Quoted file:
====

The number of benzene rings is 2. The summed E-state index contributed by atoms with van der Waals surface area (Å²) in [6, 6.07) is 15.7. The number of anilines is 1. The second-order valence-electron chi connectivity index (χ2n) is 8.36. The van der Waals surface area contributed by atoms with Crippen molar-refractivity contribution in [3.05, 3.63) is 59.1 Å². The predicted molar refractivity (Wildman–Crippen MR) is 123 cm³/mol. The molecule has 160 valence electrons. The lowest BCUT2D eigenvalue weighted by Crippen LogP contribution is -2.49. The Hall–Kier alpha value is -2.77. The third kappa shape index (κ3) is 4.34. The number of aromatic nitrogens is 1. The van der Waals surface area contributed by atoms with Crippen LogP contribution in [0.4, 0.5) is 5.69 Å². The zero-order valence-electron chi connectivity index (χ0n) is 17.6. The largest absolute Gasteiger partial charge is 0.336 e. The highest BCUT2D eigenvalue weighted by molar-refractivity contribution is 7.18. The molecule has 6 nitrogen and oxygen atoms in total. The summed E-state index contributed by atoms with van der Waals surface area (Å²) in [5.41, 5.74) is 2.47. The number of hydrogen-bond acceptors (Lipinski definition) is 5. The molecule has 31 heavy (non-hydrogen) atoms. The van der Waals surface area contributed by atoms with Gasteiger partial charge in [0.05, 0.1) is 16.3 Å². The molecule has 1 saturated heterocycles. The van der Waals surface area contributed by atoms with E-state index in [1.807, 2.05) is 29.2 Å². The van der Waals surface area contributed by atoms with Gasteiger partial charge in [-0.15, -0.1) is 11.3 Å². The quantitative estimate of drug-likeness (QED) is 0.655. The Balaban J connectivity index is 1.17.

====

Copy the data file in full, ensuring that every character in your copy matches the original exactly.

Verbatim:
The number of benzene rings is 2. The summed E-state index contributed by atoms with van der Waals surface area (Å²) in [6, 6.07) is 15.7. The number of anilines is 1. The second-order valence-electron chi connectivity index (χ2n) is 8.36. The van der Waals surface area contributed by atoms with Crippen molar-refractivity contribution in [3.05, 3.63) is 59.1 Å². The predicted molar refractivity (Wildman–Crippen MR) is 123 cm³/mol. The molecule has 160 valence electrons. The lowest BCUT2D eigenvalue weighted by Crippen LogP contribution is -2.49. The Hall–Kier alpha value is -2.77. The third kappa shape index (κ3) is 4.34. The number of aromatic nitrogens is 1. The van der Waals surface area contributed by atoms with Crippen LogP contribution in [0.4, 0.5) is 5.69 Å². The zero-order valence-electron chi connectivity index (χ0n) is 17.6. The largest absolute Gasteiger partial charge is 0.336 e. The highest BCUT2D eigenvalue weighted by molar-refractivity contribution is 7.18. The molecule has 6 nitrogen and oxygen atoms in total. The summed E-state index contributed by atoms with van der Waals surface area (Å²) in [5.41, 5.74) is 2.47. The number of hydrogen-bond acceptors (Lipinski definition) is 5. The molecule has 31 heavy (non-hydrogen) atoms. The van der Waals surface area contributed by atoms with Gasteiger partial charge in [0.05, 0.1) is 16.3 Å². The molecule has 1 saturated heterocycles. The van der Waals surface area contributed by atoms with E-state index in [1.807, 2.05) is 29.2 Å². The van der Waals surface area contributed by atoms with Gasteiger partial charge in [-0.15, -0.1) is 11.3 Å². The quantitative estimate of drug-likeness (QED) is 0.655. The Balaban J connectivity index is 1.17.